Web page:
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Domestic inventions at Made in Brunel 2013


Several young designers and engineers featured in this year’s Made in Brunel showcase have focussed upon innovative and practical designs for the home, including a fruit bowl which alerts the user when food is starting to go off, a funky non-spill cup concept and a travel smoke alarm for the modern family that can send and receive texts.

The exhibition, which showcases the innovations of young designers and engineers from Brunel University’s School of Design and Engineering, opens at The Bargehouse on London's South Bank from Thursday 13 - Sunday 16 June 2013.

Orb is a new, funky cup concept by Ollie Brown, designed to reduce the amount of spillage created if knocked on a table, or when being carried around. Orb helps tackle drink spillages that can occur in a variety of places, and has the potential to help a range of people. Orb could be used within all-inclusive hotels, bars or even just around the home.

Jagjit Chodha has designed an eye-catching Fruit Bowl to Reduce Avoidable Food Waste in the Home. Statistics show that 440,000 tonnes of fruit is wasted each year from our homes in the UK. The solution is a sensor system contained within fruit bowl to notify the user when the fruit is beginning to rot, reminding the user to eat the fruit and thus reducing food waste. The system detects ethylene levels that are released during the ripening process and when levels increase this acts as the trigger.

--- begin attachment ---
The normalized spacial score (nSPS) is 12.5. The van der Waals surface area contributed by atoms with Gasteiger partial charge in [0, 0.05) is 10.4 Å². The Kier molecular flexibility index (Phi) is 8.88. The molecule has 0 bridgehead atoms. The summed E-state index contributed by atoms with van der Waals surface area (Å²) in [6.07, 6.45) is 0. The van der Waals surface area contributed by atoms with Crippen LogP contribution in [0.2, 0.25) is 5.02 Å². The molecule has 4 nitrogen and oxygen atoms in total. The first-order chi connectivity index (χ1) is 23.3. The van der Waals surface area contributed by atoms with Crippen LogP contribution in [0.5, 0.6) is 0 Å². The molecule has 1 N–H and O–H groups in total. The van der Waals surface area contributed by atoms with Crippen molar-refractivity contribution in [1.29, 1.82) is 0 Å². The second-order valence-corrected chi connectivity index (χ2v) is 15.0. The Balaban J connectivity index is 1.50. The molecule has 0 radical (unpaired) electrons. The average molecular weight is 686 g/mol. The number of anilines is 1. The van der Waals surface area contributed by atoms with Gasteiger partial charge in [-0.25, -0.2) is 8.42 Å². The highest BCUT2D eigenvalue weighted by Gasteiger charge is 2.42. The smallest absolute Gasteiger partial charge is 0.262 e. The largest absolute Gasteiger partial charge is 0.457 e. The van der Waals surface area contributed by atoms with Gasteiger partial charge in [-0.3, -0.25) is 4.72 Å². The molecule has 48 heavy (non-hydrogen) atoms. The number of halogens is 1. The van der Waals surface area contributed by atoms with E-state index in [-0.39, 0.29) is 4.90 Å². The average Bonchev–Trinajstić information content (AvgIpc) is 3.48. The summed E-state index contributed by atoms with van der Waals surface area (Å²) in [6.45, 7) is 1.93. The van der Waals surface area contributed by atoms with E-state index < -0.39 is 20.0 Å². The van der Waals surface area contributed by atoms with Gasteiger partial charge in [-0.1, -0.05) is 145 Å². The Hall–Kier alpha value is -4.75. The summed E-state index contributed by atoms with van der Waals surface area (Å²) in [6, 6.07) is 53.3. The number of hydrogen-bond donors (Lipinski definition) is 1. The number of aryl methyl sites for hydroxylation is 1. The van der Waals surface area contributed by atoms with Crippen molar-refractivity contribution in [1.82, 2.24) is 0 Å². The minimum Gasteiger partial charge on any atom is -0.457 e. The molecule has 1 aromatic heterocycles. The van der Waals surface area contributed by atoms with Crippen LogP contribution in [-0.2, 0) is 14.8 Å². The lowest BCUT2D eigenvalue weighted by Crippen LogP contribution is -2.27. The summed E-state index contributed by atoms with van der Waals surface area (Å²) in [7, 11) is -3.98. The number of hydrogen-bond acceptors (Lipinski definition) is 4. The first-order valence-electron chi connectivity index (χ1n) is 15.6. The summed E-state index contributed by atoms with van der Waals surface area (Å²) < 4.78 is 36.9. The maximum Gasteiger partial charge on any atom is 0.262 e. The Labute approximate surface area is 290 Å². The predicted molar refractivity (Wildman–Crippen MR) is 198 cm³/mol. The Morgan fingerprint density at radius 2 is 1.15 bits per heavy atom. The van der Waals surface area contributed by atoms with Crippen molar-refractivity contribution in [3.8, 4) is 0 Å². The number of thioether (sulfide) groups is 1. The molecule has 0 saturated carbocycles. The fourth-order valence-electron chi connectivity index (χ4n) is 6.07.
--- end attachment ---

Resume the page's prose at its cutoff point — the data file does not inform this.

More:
In the UK alone, 10.3 million households put four or more wash loads on per week, with 37% of people considering laundry to be the worst household chore. Steve Turner has developed Tumble, a product that provides an alternative way of transporting laundry, by using hands and feet to roll laundry around the home.

Inclusion is a major theme of this year’s showcase. Following extensive research, Kouros Golestaneh has produced an inclusive tray design that utilises the lower torso for stability. The project reduces demands on the user, allowing them greater independence. Incorporating aesthetics into the form will encourage the average user to also purchase the tray, reducing the stigmatisation often associated with a ‘specialist product’.

Families who regularly travel to obscure locations where accommodation is less likely to have high safety standards will be interested in Paul Scopes’ travel smoke alarm design Echo. Echo uses a docking station so that it can be mounted for home use or portable to meet these new travel requirements. Echo also contains GSM technology linked to its smoke sensors, allowing it to send and receive SMS messages to the users mobile phone. This not only allows them to see when the alarm has been triggered, but also to adjust the alarm’s settings and reduce nuisance alarms.

This year’s show focuses on stories of the design and engineering students and how their own personalities and experiences have shaped their innovative products.

Many of the young designers and engineers are set to become industry names of the future and a number of the designs have been developed in collaboration and at the request of leading brands including Coca-Cola, Puma and Rolls-Royce.

Around 300 innovations are expected to catch the eye of consumers, producers and service providers. Previous Made in Brunel exhibitors have landed top jobs at the likes of Jaguar Cars, Porsche Design, Dyson, Burberry and

The three day exhibition will include workshops, design forums and talks from leading figures in the design and engineering industry.


For more information about Made in Brunel 2013 please go to the Made in Brunel website, or follow the show on Twitter @madeinbrunel13.